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In and out of the 2016 Denton Arts and Jazz Festival

In and out of the 2016 Denton Arts and Jazz Festival

In and out of the 2016 Denton Arts and Jazz Festival
May 02
19:34 2016

Victoria Monteros | Staff Writer


On the grassy lawns of Quakertown Park this past weekend, the Denton Arts and Jazz Festival had people visiting from all across the Metroplex to immerse themselves in festivities over the span of three days.

People brought blankets and chairs, taking time to listen and enjoy musical acts while some took to the lawns and started dancing – something not easily done during last year’s downpour.

“It was a vision of mine that we wanted to do,” festival founder and executive director Carol Short said.

Behind the scenes

The festival is held by the Denton Festival Foundation and has been held in Quakertown Park since 1991. It was originally produced as Spring Fling, but Spring Fling wasn’t solely concentrated on arts and music. As a result, Carol Short set out to create what we know today as the Denton Arts and Jazz Festival.

Short took over as president and began building her team and starting her efforts of creating the festival.

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The band “Live Groovin’” takes the Budweiser Courtyard stage Arts and Jazz Festival at Quakertown Park on Saturday. Paulina De Alva | Staff Photographer

“I wanted to have it here in the park. I wanted to get big sponsors and I wanted it free,” Short said. “I wanted to expose professional music to people who wouldn’t ordinarily see it.”

It has since grown from three stages to seven stages, has had over 200 sponsors and went from covering half the park to the whole 32 acres. The budget also has expanded from $57,000 to $555,000 and the American Canadian Musician’s Union from New York helps reimburse musicians.

“It’s just a great experience for families, for individuals and for students, so you can’t really say what area or what age or what does this festival appeal to. It appeals to all ages. It appeals to all ethnicities,” Short said. “If you love music and you love the arts, you’re going to be overloaded for two and a half days.”

Beyond the jazz

Three hundred musicians and vendors came out to the festival. It offered attractions for all ages, including a children’s tent with painting for kids. Although jazz was a major part of the festival with several jazz acts occupying the biggest stages, other musical, artsy attractions were scattered throughout Quakertown Park.

Among these attractions were three country music musicians hailing from Corsicana, with classics like George Strait’s “All My Ex’s Live In Texas.”

“[For] the three of us, this is our first time playing together. Byron and I practiced about 20 songs together,” musician Mike O’Neal said. “We did that on the sound stage, and then we moved over here and then he thought of a couple songs and I thought of a couple stage.”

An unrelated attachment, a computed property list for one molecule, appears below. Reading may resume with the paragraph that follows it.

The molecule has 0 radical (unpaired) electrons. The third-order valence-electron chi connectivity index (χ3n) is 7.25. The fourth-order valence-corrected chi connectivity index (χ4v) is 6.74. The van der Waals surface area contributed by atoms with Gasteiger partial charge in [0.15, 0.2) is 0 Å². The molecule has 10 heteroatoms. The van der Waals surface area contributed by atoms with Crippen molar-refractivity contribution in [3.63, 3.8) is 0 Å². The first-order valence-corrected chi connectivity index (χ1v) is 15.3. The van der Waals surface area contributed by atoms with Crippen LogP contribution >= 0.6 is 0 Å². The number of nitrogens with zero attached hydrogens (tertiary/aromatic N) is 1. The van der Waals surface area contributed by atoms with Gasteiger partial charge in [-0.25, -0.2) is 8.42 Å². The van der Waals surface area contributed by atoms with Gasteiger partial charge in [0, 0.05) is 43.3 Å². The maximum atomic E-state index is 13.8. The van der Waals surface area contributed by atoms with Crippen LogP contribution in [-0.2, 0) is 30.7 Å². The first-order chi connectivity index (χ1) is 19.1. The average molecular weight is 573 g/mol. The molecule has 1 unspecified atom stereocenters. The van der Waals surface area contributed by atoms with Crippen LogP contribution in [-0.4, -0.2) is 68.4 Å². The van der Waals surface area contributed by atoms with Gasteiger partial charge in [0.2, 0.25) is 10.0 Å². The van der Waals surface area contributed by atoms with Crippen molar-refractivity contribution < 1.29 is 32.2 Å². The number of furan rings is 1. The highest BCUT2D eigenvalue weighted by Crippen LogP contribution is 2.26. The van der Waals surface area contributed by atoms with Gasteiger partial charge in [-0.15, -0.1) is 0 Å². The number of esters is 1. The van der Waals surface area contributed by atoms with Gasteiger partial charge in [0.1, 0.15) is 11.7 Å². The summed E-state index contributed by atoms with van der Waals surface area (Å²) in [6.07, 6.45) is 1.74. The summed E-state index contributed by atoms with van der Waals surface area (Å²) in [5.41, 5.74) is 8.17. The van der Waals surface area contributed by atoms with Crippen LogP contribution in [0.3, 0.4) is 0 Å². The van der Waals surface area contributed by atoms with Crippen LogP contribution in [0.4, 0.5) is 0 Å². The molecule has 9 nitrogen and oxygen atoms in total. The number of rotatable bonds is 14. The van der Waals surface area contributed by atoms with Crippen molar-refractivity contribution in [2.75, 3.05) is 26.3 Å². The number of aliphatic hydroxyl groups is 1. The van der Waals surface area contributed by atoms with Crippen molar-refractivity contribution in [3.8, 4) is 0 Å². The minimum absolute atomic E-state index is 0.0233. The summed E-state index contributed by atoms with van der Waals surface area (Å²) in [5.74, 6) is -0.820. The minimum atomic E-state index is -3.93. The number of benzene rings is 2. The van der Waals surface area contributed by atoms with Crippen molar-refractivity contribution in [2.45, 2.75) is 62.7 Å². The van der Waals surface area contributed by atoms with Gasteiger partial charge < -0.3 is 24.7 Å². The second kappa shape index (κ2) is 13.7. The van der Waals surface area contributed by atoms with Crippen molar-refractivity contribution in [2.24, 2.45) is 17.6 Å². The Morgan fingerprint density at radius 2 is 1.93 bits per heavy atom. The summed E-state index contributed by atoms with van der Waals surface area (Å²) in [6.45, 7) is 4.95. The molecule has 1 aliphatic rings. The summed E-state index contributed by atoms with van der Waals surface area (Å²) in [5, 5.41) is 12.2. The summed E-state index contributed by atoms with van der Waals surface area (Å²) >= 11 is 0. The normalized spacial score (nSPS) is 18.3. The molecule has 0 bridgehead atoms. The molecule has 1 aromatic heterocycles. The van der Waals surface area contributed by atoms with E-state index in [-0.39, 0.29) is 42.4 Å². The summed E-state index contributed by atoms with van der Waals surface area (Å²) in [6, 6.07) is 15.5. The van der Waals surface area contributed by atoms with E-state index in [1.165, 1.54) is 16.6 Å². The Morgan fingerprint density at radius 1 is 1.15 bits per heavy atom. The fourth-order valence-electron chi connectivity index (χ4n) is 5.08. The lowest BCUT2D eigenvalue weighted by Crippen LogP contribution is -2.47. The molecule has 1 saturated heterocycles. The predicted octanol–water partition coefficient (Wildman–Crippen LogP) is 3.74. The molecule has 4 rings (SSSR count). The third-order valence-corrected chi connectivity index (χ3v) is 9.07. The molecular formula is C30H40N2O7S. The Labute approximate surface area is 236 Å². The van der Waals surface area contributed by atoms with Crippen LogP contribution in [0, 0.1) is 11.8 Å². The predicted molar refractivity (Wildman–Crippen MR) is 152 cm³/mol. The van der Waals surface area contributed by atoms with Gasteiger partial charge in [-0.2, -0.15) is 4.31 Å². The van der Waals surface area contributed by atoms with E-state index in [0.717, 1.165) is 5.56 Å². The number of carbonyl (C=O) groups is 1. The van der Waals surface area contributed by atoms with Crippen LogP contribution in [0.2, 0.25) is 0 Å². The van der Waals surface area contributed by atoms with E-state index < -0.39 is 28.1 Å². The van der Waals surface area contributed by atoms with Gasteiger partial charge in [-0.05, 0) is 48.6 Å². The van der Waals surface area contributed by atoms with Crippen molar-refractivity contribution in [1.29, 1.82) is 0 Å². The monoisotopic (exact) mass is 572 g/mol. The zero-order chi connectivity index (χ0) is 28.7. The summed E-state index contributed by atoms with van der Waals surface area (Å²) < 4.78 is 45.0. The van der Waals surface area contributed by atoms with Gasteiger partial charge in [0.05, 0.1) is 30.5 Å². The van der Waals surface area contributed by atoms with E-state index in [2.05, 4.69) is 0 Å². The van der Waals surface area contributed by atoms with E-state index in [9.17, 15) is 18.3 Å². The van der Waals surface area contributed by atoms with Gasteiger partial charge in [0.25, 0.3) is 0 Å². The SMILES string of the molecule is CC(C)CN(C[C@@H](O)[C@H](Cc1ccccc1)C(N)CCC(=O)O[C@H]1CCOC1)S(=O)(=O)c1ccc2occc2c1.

Arts and Jazz Dylan Nadwodny-3

Jeffrey Barnes plays a trumpet while on the Wells Fargo and Budweiser Jazz Stage with Brave Combo on Sunday night during the Denton Arts and Jazz Festival. Dylan Nadwodny | Staff Photographer

Soca band Calypso Steel also played live music with sounds of drum, bass and a steel pan that added a very Jamaican, tropical feel to the festival. Soca is a type of music that originated in Trinidad and Jamaica and is characterized by fast beats and push-snare.

“It’s well organized. I like playing in festivals that are union festivals because you get in and out quickly. As an entertainer, we’re able to have access and entertain a good number of people,” Calypso Steel member Cameron Streck said. “The food’s good, great weather today and it’s a great weekend for it.”

Moving to the music

Along with musical attractions were performances from dancers. Isis and the Star Dancers, a dance troupe from Bedford, came to perform on Sunday donned in traditional Middle Eastern belly dancing garments.

“[We’ve been coming] probably for 15 years. There’s more and more things. The sound people are professional. All the contacts we have here are very professional.” Isis Bartlett, one of the bellydancers, said about the show. “[We hope to] give our dancers the opportunity to dance at a wonderful place.”


The Frisco High School Jazz Band performs on the Festival Stage Saturday. Hannah Ridings | Senior Staff Photographer

Along with human festivalgoers were a few dogs. Attendees Pat and Bob Ankrum brought their furry, canine friend, Dixie-Cup, who doned a cowboy hat and Texas Ranger sunglasses. Dixie-Cup is also a therapy dog, and they take her everywhere they go – even last year’s festival.

“We like taking Dixie out. We take her to hospitals and therapy centers and stuff like that,” Bob said. “She loves people.”

Artsy attractions were present as well. Painter and UNT alumni John Bramblitt showcased his art for the third time, and though Bramblitt has lost his sight, he relies on his sense of touch to paint magnificent works of art. He has had his work sold in 20 countries and has appeared on national television.

“I go to this every year,” Bramblitt said. “I only do about four or five festivals, I mostly work in museums and galleries. But I won’t miss this festival. I have to come here. The people here are so nice, it’s just this different sort of feel.”

Featured Image: An attendee bungee jumps during Arts and Jazz. Hannah Ridings | Senior Staff Photographer

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